More than 50 trusts face being unable to cover the costs of entire inpatient departments, economic modelling by the Department of Health suggests.
Whole departments - or service lines - at 58 hospital trusts will cease being able to cover their costs if commissioners succeed in cutting “low priority” treatments at just half the rate recommended by best practice.
The modelling calculates how expected reductions in the volume of hospital procedures will increase unit costs as hospital departments lose economies of scale and are left with fixed costs, such as buildings.
HSJ used the model on individual hospitals to predict the impact of primary care trust plans to restrict low priority treatments such as tonsillectomies and knee surgery.
The worst hit departments are trauma and orthopaedics, gynaecology, and ear, nose and throat, with 66 departments in all moving from generating small surpluses to running losses on their tariff based work as high as 8 per cent.
The econometrics for the DH’s model was undertaken by PricewaterhouseCoopers.
The management consultants’ lead health economist on the project, Ed Bramley-Harker, told HSJ changing commissioning patterns would “have a significant effect on the financial position of providers”.
He said: “As a provider changes the volume of a service being delivered, this will impact the unit cost of delivering that service.”
The PwC work forms the basis of a toolkit published by the DH intended to help commissioners and providers discuss proposed changes.
Its calculations are based on an analysis of both the relationship between unit costs and volume for different service lines in the NHS and the proportion of costs that are fixed or semi-fixed - see the attached diagrams in the Related Files column.
HSJ has used the most conservative calculations in the model to predict the impact of proposed cuts in low priority treatments on NHS hospitals.
The proposed cuts are based on the 2009 McKinsey report on NHS productivity, which have been absorbed into recently published PCT commissioning plans. These plans target 226 separate procedures in the NHS tariff as low priority.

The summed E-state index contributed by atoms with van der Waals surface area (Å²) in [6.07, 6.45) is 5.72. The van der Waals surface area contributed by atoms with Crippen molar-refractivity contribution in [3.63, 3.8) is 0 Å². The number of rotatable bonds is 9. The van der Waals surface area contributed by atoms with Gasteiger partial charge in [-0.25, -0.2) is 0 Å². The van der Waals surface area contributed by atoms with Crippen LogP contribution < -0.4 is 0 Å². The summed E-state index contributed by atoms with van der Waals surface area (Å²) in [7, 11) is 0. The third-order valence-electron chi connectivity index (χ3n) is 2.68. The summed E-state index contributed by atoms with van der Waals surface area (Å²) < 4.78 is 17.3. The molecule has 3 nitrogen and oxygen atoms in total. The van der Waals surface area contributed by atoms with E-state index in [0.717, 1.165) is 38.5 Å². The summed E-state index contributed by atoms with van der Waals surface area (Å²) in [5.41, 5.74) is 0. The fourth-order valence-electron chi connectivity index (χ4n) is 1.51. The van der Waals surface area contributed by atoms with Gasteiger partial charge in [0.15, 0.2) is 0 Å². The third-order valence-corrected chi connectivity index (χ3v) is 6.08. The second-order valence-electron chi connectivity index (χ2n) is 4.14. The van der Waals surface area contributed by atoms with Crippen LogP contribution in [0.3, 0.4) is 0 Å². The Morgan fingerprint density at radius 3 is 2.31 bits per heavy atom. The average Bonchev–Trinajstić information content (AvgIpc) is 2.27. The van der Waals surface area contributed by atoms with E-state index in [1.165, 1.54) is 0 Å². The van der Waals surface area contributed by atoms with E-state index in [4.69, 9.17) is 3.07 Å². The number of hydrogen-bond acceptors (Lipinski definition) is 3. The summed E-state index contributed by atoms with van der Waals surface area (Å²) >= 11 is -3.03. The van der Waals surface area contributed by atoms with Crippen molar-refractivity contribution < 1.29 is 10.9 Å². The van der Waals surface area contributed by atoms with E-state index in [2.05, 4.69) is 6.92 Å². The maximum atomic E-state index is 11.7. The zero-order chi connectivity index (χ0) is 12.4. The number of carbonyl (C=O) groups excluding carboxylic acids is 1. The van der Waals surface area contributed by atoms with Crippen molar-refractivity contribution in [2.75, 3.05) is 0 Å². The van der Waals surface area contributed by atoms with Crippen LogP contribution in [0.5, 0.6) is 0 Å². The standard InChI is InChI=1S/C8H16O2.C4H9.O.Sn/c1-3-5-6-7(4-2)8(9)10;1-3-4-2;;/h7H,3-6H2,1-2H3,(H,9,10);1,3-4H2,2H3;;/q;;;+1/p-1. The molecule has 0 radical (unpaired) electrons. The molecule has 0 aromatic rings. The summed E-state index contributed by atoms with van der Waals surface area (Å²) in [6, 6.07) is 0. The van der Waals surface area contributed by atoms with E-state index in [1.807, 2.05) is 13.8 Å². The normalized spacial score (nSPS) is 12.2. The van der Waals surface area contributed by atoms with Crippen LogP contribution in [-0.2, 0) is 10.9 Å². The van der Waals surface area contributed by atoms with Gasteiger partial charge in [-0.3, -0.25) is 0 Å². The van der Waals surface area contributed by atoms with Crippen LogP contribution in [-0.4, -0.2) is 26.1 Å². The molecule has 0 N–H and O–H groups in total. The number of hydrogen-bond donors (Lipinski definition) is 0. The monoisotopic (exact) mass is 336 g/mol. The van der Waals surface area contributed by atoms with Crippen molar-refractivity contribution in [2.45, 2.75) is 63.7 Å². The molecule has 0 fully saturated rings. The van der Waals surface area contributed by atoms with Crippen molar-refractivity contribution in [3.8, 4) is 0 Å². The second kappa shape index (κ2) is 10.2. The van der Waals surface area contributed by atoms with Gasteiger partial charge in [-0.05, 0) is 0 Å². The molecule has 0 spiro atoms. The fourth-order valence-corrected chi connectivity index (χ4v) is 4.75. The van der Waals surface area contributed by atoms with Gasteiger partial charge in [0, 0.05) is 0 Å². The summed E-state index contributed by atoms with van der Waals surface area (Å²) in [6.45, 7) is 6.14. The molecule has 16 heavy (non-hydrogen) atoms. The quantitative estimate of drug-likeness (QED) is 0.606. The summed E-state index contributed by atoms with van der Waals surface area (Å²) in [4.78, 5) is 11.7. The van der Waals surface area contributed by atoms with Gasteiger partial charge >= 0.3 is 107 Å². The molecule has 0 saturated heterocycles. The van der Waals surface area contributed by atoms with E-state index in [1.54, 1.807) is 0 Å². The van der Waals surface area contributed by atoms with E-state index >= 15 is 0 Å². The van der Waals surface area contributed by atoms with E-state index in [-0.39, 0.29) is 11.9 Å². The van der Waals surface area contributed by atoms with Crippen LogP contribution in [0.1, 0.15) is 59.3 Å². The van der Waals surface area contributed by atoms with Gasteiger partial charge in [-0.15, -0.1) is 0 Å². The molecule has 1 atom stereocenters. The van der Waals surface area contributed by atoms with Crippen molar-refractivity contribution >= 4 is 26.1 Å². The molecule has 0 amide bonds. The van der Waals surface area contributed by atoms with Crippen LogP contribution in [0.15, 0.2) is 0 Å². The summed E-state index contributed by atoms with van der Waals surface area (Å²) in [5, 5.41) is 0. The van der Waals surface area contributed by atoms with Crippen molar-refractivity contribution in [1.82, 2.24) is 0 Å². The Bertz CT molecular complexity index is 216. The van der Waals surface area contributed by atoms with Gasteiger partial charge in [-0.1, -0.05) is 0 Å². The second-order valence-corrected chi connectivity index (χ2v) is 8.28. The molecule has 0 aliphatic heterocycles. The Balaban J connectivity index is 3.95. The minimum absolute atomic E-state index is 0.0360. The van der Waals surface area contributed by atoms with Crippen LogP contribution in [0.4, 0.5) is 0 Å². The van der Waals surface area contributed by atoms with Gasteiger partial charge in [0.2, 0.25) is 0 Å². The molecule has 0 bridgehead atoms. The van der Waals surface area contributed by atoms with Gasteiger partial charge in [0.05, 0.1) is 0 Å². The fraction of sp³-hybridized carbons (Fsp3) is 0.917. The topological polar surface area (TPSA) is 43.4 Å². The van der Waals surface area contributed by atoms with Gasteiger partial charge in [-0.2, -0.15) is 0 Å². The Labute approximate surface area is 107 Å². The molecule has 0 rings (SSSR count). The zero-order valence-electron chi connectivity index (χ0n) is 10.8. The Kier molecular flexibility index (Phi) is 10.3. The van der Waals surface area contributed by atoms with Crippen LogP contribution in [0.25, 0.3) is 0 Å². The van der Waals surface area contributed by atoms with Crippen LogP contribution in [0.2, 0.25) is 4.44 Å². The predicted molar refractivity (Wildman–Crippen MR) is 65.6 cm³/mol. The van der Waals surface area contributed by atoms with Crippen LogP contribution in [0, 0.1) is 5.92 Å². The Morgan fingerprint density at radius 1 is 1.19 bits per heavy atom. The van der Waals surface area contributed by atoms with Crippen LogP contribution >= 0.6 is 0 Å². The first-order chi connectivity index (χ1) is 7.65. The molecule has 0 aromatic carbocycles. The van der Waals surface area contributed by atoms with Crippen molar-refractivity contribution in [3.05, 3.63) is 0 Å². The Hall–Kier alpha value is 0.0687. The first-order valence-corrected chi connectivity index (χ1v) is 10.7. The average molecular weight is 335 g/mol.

Although McKinsey recommended sweeping cuts of up to 90 per cent for some procedures, HSJ has based its analysis on only the midpoint recommendation made by the consultants.
For Hinchingbrooke Health Care Trust, for example, a 22 per cent reduction in specific “low priority” orthopaedic procedures including joint surgery would contribute to an 11 per cent overall reduction to its trauma and orthopaedic service line activity and a 16 per cent reduction in its tariff income.
However, according to the DH model, the trust’s costs would not reduce by the same rate due to a minimum of 24 per cent of costs within the service line being fixed.
The model estimates the trust’s costs would only decrease by 9 per cent, which would leave it making an 8 per cent loss.
The trust’s director of finance, informatics and performance Dean Westcott said it was currently negotiating contracts with commissioners and was focusing on redesigning pathways rather than decommissioning specific procedures.
“Should our commissioners wish to decommission certain services, we would look at the implications on a case by case basis,” he added.
HSJ’s analysis suggests Winchester and Eastleigh Healthcare Trust’s ENT and trauma and orthopaedics service lines would move from making surpluses to recording losses of 6 and 7 per cent respectively.
Trust deputy director of finance Lisa Thomas said it was aware of its “challenges” and was “trying to work with the PCT rather than have these things imposed on us”.
She said a particular problem was the proportion of hospital costs which were fixed. This meant that, when patient volumes and income were cut, up to 50 per cent of costs were retained.
She said: “If you take one patient off a ward you can’t close anything or save any money.”
In order to recoup savings the trust has calculated it needs to close beds in groups of six - enabling it to shut an entire ward bay and save on staffing costs.
NHS Confederation acting chief executive Nigel Edwards said there was a danger that commissioners could do little more to help local providers than simply give them as long as possible to implement planned changes.
He warned paying premiums to help smooth a service change could be seen as anti-competitive by the new NHS economic regulator, Monitor.
East Lancashire Hospitals Trust director of finance Jonathan Wood said recent audits had suggested any reduction in low priority procedures would have only a “limited effect” on the trust.
The Worst Hit Departments
Key: T&O = trauma and orthopaedics; Gynae = Gynaecology; ENT = ear, nose and throat
|Provider||Service Line||% modelled cut||% loss under DH analysis|
|Hinchingbrooke Healthcare Trust||T&O||-11.3||-7.9|
|South Tees Hospital FT||T&O||-10.3||-7.8|
|James Paget University Hospitals FT||Gynae||-15.5||-7.4|
|Winchester & Eastleigh Healthcare Trust||ENT||-27.8||-7|
|Queen’s Elizabeth Hospital King’s Lynn Trust||Gynae||-13.6||-6.3|
|East Lancashire Hospitals Trust||Gynae||-12||-6.3|
|Winchester & Eastleigh Healthcare Trust||T&O||-9.5||-6|
|Barnsley Hospital FT||T&O||-8.8||-6|
|Worcestershire Acute Hospitals Trust||T&O||-10.7||-6|